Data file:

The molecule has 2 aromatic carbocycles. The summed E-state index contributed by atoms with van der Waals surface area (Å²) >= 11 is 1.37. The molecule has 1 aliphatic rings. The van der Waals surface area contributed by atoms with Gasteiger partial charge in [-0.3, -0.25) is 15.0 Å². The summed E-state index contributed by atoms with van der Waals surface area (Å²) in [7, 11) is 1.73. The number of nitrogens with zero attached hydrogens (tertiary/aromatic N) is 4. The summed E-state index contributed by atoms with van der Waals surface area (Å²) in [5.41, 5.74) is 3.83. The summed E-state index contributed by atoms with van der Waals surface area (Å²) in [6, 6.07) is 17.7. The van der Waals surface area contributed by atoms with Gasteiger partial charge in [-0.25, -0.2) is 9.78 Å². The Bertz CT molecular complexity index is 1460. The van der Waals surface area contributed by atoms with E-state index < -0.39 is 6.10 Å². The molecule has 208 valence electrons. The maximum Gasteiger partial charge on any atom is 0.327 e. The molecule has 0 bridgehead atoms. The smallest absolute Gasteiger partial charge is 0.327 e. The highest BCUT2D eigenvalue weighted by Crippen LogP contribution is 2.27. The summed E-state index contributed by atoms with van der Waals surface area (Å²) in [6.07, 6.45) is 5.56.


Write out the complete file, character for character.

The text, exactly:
The molecule has 2 aromatic carbocycles. The summed E-state index contributed by atoms with van der Waals surface area (Å²) >= 11 is 1.37. The molecule has 1 aliphatic rings. The van der Waals surface area contributed by atoms with Gasteiger partial charge in [-0.3, -0.25) is 15.0 Å². The summed E-state index contributed by atoms with van der Waals surface area (Å²) in [7, 11) is 1.73. The number of nitrogens with zero attached hydrogens (tertiary/aromatic N) is 4. The summed E-state index contributed by atoms with van der Waals surface area (Å²) in [5.41, 5.74) is 3.83. The summed E-state index contributed by atoms with van der Waals surface area (Å²) in [6, 6.07) is 17.7. The van der Waals surface area contributed by atoms with Gasteiger partial charge in [-0.25, -0.2) is 9.78 Å². The Bertz CT molecular complexity index is 1460. The van der Waals surface area contributed by atoms with E-state index < -0.39 is 6.10 Å². The molecule has 208 valence electrons. The maximum Gasteiger partial charge on any atom is 0.327 e. The molecule has 0 bridgehead atoms. The smallest absolute Gasteiger partial charge is 0.327 e. The highest BCUT2D eigenvalue weighted by Crippen LogP contribution is 2.27. The summed E-state index contributed by atoms with van der Waals surface area (Å²) in [6.07, 6.45) is 5.56.